Reckless driving by accident typically refers to a case in which someone has been in an accident of some kind and then has been charged under one of the reckless driving statutes that are available under Virginia law. There is no statute entitled “reckless driving by accident” in the Virginia code, but there are at least two kinds of reckless driving that are often charged under these circumstances that each warrant contact from a Prince William County reckless driving lawyer.
The first one is general reckless driving, which is a scenario in which a person drives his or her vehicle on a highway recklessly or at a speed or in a manner so as to endanger life, limb or property of another person, regardless of the maximum speed.
Another type is recklessly failing to maintain control, which involves driving a vehicle that is not under proper control or which has inadequate or improperly adjusted brakes. Most police departments in Virginia if they encounter an accident and find one of the drivers to be at fault will charge some form of reckless driving.
There is no “less severe” form of reckless driving, whether a person is charged under the general reckless statute, reckless failure to maintain control, or even reckless by speeding. All of them carry the identical set of potential penalties: up to a year in jail and six months’ loss of license. All of them look the same on an individual’s criminal record and remain there permanently after a conviction in Virginia.
The difference between reckless driving by accident and reckless driving by speed in court has to do with what the government has to prove in each case. In a reckless speed case, the government merely needs to prove the speed of the vehicle in the case. In a reckless by accident case, it is somewhat more complicated; the government has to prove not just that an accident occurred with a bad outcome, but that the person was doing something or driving in some way that resulted in that accident.
Unless the government has a witness to the driving just prior to the accident, it will be very difficult for them to prove exactly what led up to the accident or what caused the accident. In these kinds of cases, the statements that an individual makes to police may be the only evidence there is.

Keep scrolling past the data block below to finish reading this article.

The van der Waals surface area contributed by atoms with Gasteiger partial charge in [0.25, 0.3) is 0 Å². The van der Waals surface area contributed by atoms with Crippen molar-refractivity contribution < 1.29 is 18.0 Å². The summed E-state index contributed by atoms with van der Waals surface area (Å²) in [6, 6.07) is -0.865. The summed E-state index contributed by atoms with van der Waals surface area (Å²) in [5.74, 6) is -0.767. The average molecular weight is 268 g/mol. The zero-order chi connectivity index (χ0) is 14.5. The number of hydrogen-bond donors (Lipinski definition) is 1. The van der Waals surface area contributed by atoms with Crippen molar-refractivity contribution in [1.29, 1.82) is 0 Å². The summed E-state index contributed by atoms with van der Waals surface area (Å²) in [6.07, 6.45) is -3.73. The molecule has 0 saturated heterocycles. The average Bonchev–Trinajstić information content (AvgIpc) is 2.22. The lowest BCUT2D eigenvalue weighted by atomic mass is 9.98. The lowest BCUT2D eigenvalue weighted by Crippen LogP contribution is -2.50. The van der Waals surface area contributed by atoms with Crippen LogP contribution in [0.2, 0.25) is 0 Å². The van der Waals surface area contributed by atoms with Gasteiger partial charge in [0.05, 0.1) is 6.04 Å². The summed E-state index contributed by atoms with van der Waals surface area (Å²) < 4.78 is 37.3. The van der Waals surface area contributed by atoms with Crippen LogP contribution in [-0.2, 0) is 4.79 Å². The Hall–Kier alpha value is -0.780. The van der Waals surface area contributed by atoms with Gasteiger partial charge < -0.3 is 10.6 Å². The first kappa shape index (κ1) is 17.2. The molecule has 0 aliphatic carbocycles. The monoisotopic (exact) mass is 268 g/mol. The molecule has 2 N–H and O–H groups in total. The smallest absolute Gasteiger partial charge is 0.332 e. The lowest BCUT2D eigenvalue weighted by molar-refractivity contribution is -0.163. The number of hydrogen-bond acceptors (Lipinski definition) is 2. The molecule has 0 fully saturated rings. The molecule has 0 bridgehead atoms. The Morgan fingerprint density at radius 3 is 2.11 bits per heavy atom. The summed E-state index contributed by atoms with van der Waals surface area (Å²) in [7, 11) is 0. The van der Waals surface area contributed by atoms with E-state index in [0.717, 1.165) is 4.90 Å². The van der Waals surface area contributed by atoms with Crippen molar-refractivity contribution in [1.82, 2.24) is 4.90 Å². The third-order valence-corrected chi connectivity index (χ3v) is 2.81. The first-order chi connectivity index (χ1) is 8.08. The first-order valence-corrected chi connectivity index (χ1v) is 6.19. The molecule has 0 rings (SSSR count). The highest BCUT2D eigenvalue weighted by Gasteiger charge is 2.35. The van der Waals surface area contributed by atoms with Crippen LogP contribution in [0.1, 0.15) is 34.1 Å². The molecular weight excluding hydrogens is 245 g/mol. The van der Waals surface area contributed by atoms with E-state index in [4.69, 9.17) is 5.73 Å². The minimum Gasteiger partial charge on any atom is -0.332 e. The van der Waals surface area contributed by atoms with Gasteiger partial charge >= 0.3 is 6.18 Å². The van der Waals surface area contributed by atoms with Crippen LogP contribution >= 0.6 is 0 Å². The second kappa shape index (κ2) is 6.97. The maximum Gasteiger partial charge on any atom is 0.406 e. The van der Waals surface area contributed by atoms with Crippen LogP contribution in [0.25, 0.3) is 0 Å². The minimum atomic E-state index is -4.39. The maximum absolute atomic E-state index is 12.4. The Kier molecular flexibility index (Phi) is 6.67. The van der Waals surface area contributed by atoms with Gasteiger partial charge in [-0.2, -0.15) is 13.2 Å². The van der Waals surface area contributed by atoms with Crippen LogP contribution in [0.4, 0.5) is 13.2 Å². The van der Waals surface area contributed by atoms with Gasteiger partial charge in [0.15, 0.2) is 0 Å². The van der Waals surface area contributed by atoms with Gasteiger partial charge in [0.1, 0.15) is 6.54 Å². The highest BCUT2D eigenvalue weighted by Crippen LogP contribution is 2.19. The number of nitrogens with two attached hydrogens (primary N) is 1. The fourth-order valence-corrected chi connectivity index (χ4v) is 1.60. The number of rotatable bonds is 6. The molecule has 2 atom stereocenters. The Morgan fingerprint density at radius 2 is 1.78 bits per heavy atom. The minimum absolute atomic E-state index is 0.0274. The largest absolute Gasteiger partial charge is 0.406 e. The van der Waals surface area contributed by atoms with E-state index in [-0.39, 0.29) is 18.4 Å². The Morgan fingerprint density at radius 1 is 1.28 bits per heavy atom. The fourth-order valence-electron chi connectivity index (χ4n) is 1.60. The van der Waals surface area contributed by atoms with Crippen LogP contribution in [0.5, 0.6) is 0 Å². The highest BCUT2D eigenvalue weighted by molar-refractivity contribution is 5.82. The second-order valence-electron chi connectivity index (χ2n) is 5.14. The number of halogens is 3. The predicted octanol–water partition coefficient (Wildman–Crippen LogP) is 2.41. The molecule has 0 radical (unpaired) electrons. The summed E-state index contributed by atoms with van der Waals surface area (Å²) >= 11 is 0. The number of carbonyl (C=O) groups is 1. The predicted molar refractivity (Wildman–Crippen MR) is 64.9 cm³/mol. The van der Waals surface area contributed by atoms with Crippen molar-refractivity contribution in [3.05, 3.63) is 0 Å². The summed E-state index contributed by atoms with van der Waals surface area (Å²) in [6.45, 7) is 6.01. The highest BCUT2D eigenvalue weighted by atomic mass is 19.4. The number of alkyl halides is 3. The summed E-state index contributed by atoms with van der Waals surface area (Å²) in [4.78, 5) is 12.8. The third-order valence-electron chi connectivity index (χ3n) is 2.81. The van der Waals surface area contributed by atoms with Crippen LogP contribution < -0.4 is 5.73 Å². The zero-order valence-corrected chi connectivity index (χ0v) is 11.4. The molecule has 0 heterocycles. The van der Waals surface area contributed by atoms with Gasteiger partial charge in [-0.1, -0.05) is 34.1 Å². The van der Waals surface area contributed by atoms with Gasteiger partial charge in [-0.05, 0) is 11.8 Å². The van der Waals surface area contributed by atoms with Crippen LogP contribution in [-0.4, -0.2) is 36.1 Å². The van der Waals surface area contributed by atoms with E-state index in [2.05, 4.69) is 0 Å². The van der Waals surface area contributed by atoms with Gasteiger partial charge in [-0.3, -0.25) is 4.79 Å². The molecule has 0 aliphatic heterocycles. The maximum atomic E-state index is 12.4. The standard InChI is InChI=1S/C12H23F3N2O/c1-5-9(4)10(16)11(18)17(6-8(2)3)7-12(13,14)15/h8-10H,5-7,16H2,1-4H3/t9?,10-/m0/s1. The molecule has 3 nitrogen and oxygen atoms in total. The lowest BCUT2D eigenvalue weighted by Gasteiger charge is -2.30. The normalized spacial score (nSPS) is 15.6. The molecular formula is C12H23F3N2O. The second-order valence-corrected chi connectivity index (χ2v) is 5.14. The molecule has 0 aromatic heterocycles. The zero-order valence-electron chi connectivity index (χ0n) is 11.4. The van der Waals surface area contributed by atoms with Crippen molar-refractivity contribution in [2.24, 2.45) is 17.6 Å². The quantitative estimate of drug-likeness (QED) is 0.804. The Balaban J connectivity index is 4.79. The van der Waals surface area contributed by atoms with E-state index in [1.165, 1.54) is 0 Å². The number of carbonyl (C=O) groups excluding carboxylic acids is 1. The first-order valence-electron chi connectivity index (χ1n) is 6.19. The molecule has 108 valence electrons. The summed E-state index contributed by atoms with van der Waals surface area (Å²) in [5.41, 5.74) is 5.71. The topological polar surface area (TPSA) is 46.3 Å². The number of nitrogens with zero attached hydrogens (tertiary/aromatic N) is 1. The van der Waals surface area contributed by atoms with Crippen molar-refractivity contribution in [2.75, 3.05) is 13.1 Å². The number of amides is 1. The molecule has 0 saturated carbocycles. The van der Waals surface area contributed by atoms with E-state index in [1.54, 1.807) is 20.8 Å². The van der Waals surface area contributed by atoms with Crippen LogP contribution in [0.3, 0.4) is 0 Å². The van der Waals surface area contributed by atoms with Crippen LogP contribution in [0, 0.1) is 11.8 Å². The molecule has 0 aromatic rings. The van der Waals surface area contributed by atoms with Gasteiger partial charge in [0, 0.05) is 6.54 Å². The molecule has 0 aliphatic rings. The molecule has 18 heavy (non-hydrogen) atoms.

The evidence in a reckless accident case will involve everything that is observed by the police as well as by other witnesses from the time leading up to the accident to the accident itself. The evidence will also include statements made by the accused after the accident. Furthermore, the case may become more complicated if it involves accident reconstruction, photographs and/or testimonies from multiple witnesses at the trial. All of this evidence can help the judge determine whether reckless activity contributed to or caused the accident.
You want to have an attorney for a reckless accident case because, regardless of whether you are truly at fault or not, you are being accused of a criminal offense. That can potentially land you in jail or cause you to lose your driving privileges for up to six months.
Every kind of reckless driving conviction can affect a commercial driver’s license. A reckless accident charge, whether it’s charged under the general reckless statute or the failure to maintain control statute, can result in the loss of a commercial driver’s license on either a permanent or temporary basis.
One important consideration for a CDL holder is his or her driving record prior to the accident. If you have a CDL, you probably want to review that record with an attorney before court. That way, you can take appropriate steps to limit the impact to your CDL.
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